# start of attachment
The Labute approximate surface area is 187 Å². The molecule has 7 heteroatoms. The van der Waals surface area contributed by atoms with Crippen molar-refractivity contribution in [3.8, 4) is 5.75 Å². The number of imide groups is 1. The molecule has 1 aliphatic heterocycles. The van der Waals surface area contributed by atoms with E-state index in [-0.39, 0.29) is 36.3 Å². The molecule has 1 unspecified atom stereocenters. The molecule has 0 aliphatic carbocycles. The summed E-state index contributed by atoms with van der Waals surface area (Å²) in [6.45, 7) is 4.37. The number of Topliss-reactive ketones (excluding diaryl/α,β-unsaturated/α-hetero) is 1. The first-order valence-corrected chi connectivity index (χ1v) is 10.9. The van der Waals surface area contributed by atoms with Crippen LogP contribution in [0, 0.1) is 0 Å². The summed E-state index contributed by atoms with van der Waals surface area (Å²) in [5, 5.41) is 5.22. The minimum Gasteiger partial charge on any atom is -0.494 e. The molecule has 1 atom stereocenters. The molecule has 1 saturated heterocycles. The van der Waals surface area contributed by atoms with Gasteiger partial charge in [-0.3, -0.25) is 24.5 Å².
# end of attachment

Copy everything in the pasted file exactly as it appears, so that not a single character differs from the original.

The Labute approximate surface area is 187 Å². The molecule has 7 heteroatoms. The van der Waals surface area contributed by atoms with Crippen molar-refractivity contribution in [3.8, 4) is 5.75 Å². The number of imide groups is 1. The molecule has 1 aliphatic heterocycles. The van der Waals surface area contributed by atoms with E-state index in [-0.39, 0.29) is 36.3 Å². The molecule has 1 unspecified atom stereocenters. The molecule has 0 aliphatic carbocycles. The summed E-state index contributed by atoms with van der Waals surface area (Å²) in [6.45, 7) is 4.37. The number of Topliss-reactive ketones (excluding diaryl/α,β-unsaturated/α-hetero) is 1. The first-order valence-corrected chi connectivity index (χ1v) is 10.9. The van der Waals surface area contributed by atoms with Crippen LogP contribution in [0, 0.1) is 0 Å². The summed E-state index contributed by atoms with van der Waals surface area (Å²) in [5, 5.41) is 5.22. The minimum Gasteiger partial charge on any atom is -0.494 e. The molecule has 1 atom stereocenters. The molecule has 1 saturated heterocycles. The van der Waals surface area contributed by atoms with Gasteiger partial charge in [-0.3, -0.25) is 24.5 Å².